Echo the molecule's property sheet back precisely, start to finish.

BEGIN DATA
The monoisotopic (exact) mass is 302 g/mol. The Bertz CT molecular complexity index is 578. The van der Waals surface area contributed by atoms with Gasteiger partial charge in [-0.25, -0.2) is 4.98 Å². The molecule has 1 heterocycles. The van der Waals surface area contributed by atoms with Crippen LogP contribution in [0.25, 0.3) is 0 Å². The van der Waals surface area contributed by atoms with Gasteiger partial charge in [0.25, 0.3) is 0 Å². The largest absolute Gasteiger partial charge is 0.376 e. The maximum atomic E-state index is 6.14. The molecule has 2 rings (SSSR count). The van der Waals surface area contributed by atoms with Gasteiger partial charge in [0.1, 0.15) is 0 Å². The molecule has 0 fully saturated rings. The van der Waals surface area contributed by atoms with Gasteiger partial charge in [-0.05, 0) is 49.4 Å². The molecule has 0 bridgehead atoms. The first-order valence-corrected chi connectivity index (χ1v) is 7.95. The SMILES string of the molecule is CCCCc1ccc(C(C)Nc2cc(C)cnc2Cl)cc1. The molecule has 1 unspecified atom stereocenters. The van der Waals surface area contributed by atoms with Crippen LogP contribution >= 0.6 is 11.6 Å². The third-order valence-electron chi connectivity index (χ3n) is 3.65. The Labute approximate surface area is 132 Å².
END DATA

The monoisotopic (exact) mass is 302 g/mol. The Bertz CT molecular complexity index is 578. The van der Waals surface area contributed by atoms with Gasteiger partial charge in [-0.25, -0.2) is 4.98 Å². The molecule has 1 heterocycles. The van der Waals surface area contributed by atoms with Crippen LogP contribution in [0.25, 0.3) is 0 Å². The van der Waals surface area contributed by atoms with Gasteiger partial charge in [0.25, 0.3) is 0 Å². The largest absolute Gasteiger partial charge is 0.376 e. The maximum atomic E-state index is 6.14. The molecule has 2 rings (SSSR count). The van der Waals surface area contributed by atoms with Gasteiger partial charge in [0.1, 0.15) is 0 Å². The molecule has 0 fully saturated rings. The van der Waals surface area contributed by atoms with Gasteiger partial charge in [-0.05, 0) is 49.4 Å². The molecule has 0 bridgehead atoms. The first-order valence-corrected chi connectivity index (χ1v) is 7.95. The SMILES string of the molecule is CCCCc1ccc(C(C)Nc2cc(C)cnc2Cl)cc1. The molecule has 1 unspecified atom stereocenters. The van der Waals surface area contributed by atoms with Crippen LogP contribution >= 0.6 is 11.6 Å². The third-order valence-electron chi connectivity index (χ3n) is 3.65. The Labute approximate surface area is 132 Å².